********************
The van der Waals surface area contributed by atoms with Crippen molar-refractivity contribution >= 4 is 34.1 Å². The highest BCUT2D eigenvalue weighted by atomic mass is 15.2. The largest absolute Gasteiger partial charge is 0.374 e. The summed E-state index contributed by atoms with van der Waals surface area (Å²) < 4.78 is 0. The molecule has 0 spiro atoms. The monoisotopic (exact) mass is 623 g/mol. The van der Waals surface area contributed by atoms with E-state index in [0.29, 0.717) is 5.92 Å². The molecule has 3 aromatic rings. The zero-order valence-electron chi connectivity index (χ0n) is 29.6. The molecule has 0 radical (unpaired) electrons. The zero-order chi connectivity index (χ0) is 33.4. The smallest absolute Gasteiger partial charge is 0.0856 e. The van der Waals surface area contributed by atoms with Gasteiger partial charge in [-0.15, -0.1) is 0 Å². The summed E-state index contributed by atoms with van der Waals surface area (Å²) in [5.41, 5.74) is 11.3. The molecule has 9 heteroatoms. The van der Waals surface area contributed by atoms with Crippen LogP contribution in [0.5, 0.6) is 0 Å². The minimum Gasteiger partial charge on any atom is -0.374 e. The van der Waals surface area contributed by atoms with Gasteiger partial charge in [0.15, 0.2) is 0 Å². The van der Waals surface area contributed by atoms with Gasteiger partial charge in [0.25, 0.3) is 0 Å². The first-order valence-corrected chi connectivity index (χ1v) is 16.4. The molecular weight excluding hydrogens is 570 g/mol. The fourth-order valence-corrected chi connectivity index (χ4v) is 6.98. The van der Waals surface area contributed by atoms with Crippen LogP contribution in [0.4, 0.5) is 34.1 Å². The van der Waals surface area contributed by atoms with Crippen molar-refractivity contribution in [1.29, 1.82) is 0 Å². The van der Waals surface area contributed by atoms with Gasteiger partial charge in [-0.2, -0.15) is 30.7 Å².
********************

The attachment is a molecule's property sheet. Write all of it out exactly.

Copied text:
The van der Waals surface area contributed by atoms with Crippen molar-refractivity contribution >= 4 is 34.1 Å². The highest BCUT2D eigenvalue weighted by atomic mass is 15.2. The largest absolute Gasteiger partial charge is 0.374 e. The summed E-state index contributed by atoms with van der Waals surface area (Å²) < 4.78 is 0. The molecule has 0 spiro atoms. The monoisotopic (exact) mass is 623 g/mol. The van der Waals surface area contributed by atoms with E-state index in [0.29, 0.717) is 5.92 Å². The molecule has 3 aromatic rings. The zero-order valence-electron chi connectivity index (χ0n) is 29.6. The molecule has 0 radical (unpaired) electrons. The zero-order chi connectivity index (χ0) is 33.4. The smallest absolute Gasteiger partial charge is 0.0856 e. The van der Waals surface area contributed by atoms with Gasteiger partial charge in [-0.15, -0.1) is 0 Å². The summed E-state index contributed by atoms with van der Waals surface area (Å²) in [5.41, 5.74) is 11.3. The molecule has 9 heteroatoms. The van der Waals surface area contributed by atoms with Crippen LogP contribution in [0.5, 0.6) is 0 Å². The minimum Gasteiger partial charge on any atom is -0.374 e. The van der Waals surface area contributed by atoms with Gasteiger partial charge in [0.15, 0.2) is 0 Å². The van der Waals surface area contributed by atoms with Gasteiger partial charge in [0.25, 0.3) is 0 Å². The first-order valence-corrected chi connectivity index (χ1v) is 16.4. The molecular weight excluding hydrogens is 570 g/mol. The fourth-order valence-corrected chi connectivity index (χ4v) is 6.98. The van der Waals surface area contributed by atoms with Crippen LogP contribution in [0.4, 0.5) is 34.1 Å². The van der Waals surface area contributed by atoms with Crippen molar-refractivity contribution in [1.29, 1.82) is 0 Å². The van der Waals surface area contributed by atoms with Gasteiger partial charge in [-0.2, -0.15) is 30.7 Å².